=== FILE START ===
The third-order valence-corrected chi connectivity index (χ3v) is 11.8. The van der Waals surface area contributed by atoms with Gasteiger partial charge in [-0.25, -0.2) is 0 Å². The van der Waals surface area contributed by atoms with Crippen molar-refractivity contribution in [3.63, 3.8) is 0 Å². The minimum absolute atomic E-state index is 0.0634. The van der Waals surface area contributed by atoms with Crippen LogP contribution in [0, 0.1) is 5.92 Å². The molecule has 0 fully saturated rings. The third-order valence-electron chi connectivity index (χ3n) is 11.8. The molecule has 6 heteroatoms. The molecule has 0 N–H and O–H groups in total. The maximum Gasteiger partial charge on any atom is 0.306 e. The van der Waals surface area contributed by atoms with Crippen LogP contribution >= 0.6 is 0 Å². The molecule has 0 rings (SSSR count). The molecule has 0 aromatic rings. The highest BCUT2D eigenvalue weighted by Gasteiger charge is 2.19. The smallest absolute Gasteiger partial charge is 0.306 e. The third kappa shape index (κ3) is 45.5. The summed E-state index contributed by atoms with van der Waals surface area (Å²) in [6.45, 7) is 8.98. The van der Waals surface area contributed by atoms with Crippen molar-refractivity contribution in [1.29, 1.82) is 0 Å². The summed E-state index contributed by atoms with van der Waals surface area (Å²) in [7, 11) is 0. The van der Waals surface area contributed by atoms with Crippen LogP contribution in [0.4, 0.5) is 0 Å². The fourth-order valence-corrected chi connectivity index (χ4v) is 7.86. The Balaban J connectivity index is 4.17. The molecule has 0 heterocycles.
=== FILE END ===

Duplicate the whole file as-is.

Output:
The third-order valence-corrected chi connectivity index (χ3v) is 11.8. The van der Waals surface area contributed by atoms with Gasteiger partial charge in [-0.25, -0.2) is 0 Å². The van der Waals surface area contributed by atoms with Crippen molar-refractivity contribution in [3.63, 3.8) is 0 Å². The minimum absolute atomic E-state index is 0.0634. The van der Waals surface area contributed by atoms with Crippen LogP contribution in [0, 0.1) is 5.92 Å². The molecule has 0 fully saturated rings. The third-order valence-electron chi connectivity index (χ3n) is 11.8. The molecule has 6 heteroatoms. The molecule has 0 N–H and O–H groups in total. The maximum Gasteiger partial charge on any atom is 0.306 e. The van der Waals surface area contributed by atoms with Crippen LogP contribution >= 0.6 is 0 Å². The molecule has 0 rings (SSSR count). The molecule has 0 aromatic rings. The highest BCUT2D eigenvalue weighted by Gasteiger charge is 2.19. The smallest absolute Gasteiger partial charge is 0.306 e. The third kappa shape index (κ3) is 45.5. The summed E-state index contributed by atoms with van der Waals surface area (Å²) in [6.45, 7) is 8.98. The van der Waals surface area contributed by atoms with Crippen molar-refractivity contribution in [1.29, 1.82) is 0 Å². The summed E-state index contributed by atoms with van der Waals surface area (Å²) in [7, 11) is 0. The van der Waals surface area contributed by atoms with Crippen LogP contribution in [0.4, 0.5) is 0 Å². The fourth-order valence-corrected chi connectivity index (χ4v) is 7.86. The Balaban J connectivity index is 4.17. The molecule has 0 heterocycles.